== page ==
Rev. Paula Lewis, South Central District Superintendent
Rev. Paula Lewis has been happily married for 21 years to Scott Lewis. They have 4 children: 3 sons - Aiden, Mondo, & Mason - and 1 daughter, Riley. Paula graduated from Asbury Theological Seminary with a Master of Divinity. She also holds a Bachelors of Science in Early Childhood Education. Before entering ministry, she was a Certified Teacher for seven years. Paula served as Director of Outreach and Discipleship, as a Children & Youth Pastor, Pastor of the Sale City Charge, Associate Pastor for Tifton First, Pastor of Pinson Memorial UMC, and Pastor for First UMC of Hawkinsville. She also served as President for We Care For The Poor International, and President of Family Promise of Tift Area. Paula is pursuing her Doctor of Ministry at Candler School of Theology at Emory University.
Get to know Rev. Paula Lewis
ADVOCATE: Tell us a little about yourself. Where did you grow up? Have you always lived in South Georgia?
REV. LEWIS: My family moved back here from Mississippi when I was in fourth grade. I lived in the Thomasville area from then until I took my first appointment. When we first moved to Thomasville, we lived in a split-house apartment with my grandfather. I spent a lot of time with him, whether it was cleaning his house, cooking for him, or going to the senior center with him. We moved out of the city and into the county after he died, and shortly after that my grandmother came to live with us. So, most of my life experience has taught me about serving and taking care of people. I developed a love for knowing people’s stories because of my grandparents. They were from a time when the whole extended family ate together every Sunday at dinner. When dinner was over you either sat around the table or on the porch talking about life, family, and the good ole days when they were growing up. Lots of lessons were learned around the table.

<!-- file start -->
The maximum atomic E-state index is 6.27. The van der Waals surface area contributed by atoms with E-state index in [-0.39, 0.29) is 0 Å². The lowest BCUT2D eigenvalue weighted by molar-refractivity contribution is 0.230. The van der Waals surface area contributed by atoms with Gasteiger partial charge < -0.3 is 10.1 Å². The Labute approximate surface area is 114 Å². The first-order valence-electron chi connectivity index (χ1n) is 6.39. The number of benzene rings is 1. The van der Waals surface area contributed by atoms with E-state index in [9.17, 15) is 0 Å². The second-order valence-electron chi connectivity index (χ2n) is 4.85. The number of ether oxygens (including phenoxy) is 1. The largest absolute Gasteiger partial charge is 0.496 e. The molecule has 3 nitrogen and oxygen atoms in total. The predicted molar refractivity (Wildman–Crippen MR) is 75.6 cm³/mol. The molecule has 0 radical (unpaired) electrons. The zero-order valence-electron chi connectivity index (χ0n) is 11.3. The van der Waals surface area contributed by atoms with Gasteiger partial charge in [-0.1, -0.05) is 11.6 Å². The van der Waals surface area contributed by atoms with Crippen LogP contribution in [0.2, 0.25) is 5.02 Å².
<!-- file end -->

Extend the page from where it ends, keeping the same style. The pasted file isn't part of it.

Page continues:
ADVOCATE: What’s your faith journey?
REV. LEWIS: I honestly cannot remember a time when God and church were not part of my life. Many of my earliest memories are of church. When we moved to Georgia, we lived three houses down from a pastor. Though it was not his church we attended, the pastor and his wife would give me Highlights and other children’s devotional books and I would quickly complete them and ask for more. I accepted Christ at a summer camp when I was 13. I don’t remember what the message was about that night, but I remember feeling a flood of love and acceptance that I had never experienced before. My childhood was not easy, and like most people, I have taken my fair share of wrong turns, but God has always been my Rock.